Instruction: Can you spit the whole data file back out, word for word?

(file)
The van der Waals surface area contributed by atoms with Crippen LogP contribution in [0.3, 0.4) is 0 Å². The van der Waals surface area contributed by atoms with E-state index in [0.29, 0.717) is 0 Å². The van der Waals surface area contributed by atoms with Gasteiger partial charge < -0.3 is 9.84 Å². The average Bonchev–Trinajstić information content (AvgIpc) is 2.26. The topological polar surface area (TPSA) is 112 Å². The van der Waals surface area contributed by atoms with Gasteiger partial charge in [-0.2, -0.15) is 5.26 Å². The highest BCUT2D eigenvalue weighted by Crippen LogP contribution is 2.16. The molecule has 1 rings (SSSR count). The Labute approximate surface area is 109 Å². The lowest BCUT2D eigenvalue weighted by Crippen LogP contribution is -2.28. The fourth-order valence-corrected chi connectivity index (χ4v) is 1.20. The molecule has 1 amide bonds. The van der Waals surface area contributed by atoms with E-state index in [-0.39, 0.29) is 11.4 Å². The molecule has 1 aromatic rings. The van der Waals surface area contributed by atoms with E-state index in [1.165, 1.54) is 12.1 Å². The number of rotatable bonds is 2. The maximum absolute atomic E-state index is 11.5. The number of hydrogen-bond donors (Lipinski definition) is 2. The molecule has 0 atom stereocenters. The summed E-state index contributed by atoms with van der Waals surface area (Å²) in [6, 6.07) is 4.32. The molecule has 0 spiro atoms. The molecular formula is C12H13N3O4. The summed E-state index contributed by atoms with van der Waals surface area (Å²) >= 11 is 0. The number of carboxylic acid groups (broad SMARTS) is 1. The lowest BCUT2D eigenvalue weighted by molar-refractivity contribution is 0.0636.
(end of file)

The van der Waals surface area contributed by atoms with Crippen LogP contribution in [0.3, 0.4) is 0 Å². The van der Waals surface area contributed by atoms with E-state index in [0.29, 0.717) is 0 Å². The van der Waals surface area contributed by atoms with Gasteiger partial charge < -0.3 is 9.84 Å². The average Bonchev–Trinajstić information content (AvgIpc) is 2.26. The topological polar surface area (TPSA) is 112 Å². The van der Waals surface area contributed by atoms with Gasteiger partial charge in [-0.2, -0.15) is 5.26 Å². The highest BCUT2D eigenvalue weighted by Crippen LogP contribution is 2.16. The molecule has 1 rings (SSSR count). The Labute approximate surface area is 109 Å². The lowest BCUT2D eigenvalue weighted by Crippen LogP contribution is -2.28. The fourth-order valence-corrected chi connectivity index (χ4v) is 1.20. The molecule has 1 amide bonds. The van der Waals surface area contributed by atoms with E-state index in [-0.39, 0.29) is 11.4 Å². The molecule has 1 aromatic rings. The van der Waals surface area contributed by atoms with E-state index in [1.165, 1.54) is 12.1 Å². The number of rotatable bonds is 2. The maximum absolute atomic E-state index is 11.5. The number of hydrogen-bond donors (Lipinski definition) is 2. The molecule has 0 atom stereocenters. The summed E-state index contributed by atoms with van der Waals surface area (Å²) in [6, 6.07) is 4.32. The molecule has 0 spiro atoms. The molecular formula is C12H13N3O4. The summed E-state index contributed by atoms with van der Waals surface area (Å²) >= 11 is 0. The number of carboxylic acid groups (broad SMARTS) is 1. The lowest BCUT2D eigenvalue weighted by molar-refractivity contribution is 0.0636.